Montgomery County to install speed cameras in school zones
by Sarah Shannahan
PUBLISHED 10/26/2006 11:24:47 AM
Montgomery County police announced a plan to install 12 speed cameras in school zones and residential areas around the county by early 2007 to decrease the number of automobile accidents in the county. Police plan to test speed cameras that automatically issue tickets to speeding cars in the areas surrounding schools.
Earlier this year, Gov. Robert Ehrlich vetoed a bill authorizing speed cameras, but the Maryland State Legislature overruled his decision. “The cameras will be tested as a pilot project,” said Esther Bowring, public information officer for the Montgomery County Police. “There was authorization from the state legislature, but the county is only putting them in school zones and residential neighborhoods at this time.”
Bowring said police need as much assistance as possible to deter speeding, a leading cause of accidents. “Police officers cannot be all places at all times. This [plan] can help reduce the number of automobile accidents.”
Senior Maureen Golan said she often sees speeding along Whittier Blvd., but student drivers should not always carry the blame. “On Whittier, there is definite speeding because it [the road] is so wide. Speeding problems occur not so much in the morning but in the afternoon and on weekends. People are pushing the speed limit on Whittier during lunch but I don’t think students are the main problem—it’s usually other people just driving by.”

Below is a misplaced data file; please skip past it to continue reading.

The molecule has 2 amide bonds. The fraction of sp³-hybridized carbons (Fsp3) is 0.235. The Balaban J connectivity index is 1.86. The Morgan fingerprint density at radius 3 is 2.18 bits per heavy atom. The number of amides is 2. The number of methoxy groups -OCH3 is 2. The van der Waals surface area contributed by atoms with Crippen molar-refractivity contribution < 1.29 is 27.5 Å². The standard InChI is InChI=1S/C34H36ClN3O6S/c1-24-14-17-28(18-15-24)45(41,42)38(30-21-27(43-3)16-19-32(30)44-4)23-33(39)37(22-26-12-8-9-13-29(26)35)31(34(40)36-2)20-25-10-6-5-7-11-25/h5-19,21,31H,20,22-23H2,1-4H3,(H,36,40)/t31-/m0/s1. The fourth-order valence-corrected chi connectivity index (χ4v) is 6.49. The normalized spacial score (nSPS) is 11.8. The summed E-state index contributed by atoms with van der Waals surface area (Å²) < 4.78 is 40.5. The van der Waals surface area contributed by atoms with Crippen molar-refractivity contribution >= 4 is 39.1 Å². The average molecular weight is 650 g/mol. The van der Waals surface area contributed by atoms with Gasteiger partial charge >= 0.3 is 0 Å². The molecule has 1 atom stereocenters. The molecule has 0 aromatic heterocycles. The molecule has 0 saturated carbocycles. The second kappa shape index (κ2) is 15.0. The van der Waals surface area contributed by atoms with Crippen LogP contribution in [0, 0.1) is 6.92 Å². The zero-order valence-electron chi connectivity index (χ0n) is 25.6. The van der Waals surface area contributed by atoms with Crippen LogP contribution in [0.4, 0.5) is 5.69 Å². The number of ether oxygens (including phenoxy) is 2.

Junior Susan England said she thinks the idea of automatically ticketing each student who drive over the posted speed limit seems unfair. “It’s a terrible idea, especially for new drivers, because it’s hard to control your speed on hills like the ones on Whittier.”
Golan said the benefits of installing speed cameras in the community outweigh its inconveniences. “I think it’s a good idea. It might help people who get to school on time because it will prevent people speeding when getting to school late.”
Police have constructed a method for determining the future locations of the speed cameras by deploying “stealth pads” throughout Montgomery County. The Washington Post reported that, these small, black devices will measure traffic speed and help decide the best place to place the cameras. Drivers cannot see the stealth pads while driving because they can lay flat on the road and blend in with the pavement.
Montgomery County will join the District of Columbia police, who strictly enforce speed limits through the use of automated speed cameras police in an effort to combat unsafe driving. D.C. Police Officer Kenny Bryson said the District saw a decrease in the rate of aggressive speeding from 22 percent in 2001, the same year they installed the traffic devices, to 1.7 percent in August 2006.
Bowring said police plan to make Montgomery County’s cameras similar to those in D.C., which, issue speeders a fine of $30 for a speed between one and ten miles per hour over the posted speed limit. Although fines from D.C. cameras reach a maximum of $200, Montgomery County Police do not plan to fine speeders more than $40.
Police already enforce traffic laws with the help of automated red-light cameras scattered throughout the county. Bowring said that as of Jan. 2005, Montgomery County police planned to have 45 red-light cameras in place.